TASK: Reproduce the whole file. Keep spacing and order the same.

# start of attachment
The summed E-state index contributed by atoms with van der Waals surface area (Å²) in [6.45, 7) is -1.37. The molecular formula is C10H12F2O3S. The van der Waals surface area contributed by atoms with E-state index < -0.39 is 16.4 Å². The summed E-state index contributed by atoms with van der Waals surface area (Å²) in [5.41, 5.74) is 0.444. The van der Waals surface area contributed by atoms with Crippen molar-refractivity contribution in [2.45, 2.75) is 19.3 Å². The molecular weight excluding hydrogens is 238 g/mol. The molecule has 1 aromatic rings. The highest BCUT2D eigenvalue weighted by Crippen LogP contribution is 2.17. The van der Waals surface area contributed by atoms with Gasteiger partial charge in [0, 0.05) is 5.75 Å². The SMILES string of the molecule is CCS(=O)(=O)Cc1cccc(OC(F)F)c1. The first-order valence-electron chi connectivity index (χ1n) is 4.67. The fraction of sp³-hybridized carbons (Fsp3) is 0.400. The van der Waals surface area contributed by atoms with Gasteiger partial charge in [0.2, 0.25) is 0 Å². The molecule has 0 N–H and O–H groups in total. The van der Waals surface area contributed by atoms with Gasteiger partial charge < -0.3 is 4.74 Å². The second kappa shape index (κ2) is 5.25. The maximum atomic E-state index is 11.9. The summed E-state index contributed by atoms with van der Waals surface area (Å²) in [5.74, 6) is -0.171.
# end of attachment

The summed E-state index contributed by atoms with van der Waals surface area (Å²) in [6.45, 7) is -1.37. The molecular formula is C10H12F2O3S. The van der Waals surface area contributed by atoms with E-state index < -0.39 is 16.4 Å². The summed E-state index contributed by atoms with van der Waals surface area (Å²) in [5.41, 5.74) is 0.444. The van der Waals surface area contributed by atoms with Crippen molar-refractivity contribution in [2.45, 2.75) is 19.3 Å². The molecular weight excluding hydrogens is 238 g/mol. The molecule has 1 aromatic rings. The highest BCUT2D eigenvalue weighted by Crippen LogP contribution is 2.17. The van der Waals surface area contributed by atoms with Gasteiger partial charge in [0, 0.05) is 5.75 Å². The SMILES string of the molecule is CCS(=O)(=O)Cc1cccc(OC(F)F)c1. The first-order valence-electron chi connectivity index (χ1n) is 4.67. The fraction of sp³-hybridized carbons (Fsp3) is 0.400. The van der Waals surface area contributed by atoms with Gasteiger partial charge in [0.2, 0.25) is 0 Å². The molecule has 0 N–H and O–H groups in total. The van der Waals surface area contributed by atoms with Gasteiger partial charge < -0.3 is 4.74 Å². The second kappa shape index (κ2) is 5.25. The maximum atomic E-state index is 11.9. The summed E-state index contributed by atoms with van der Waals surface area (Å²) in [5.74, 6) is -0.171.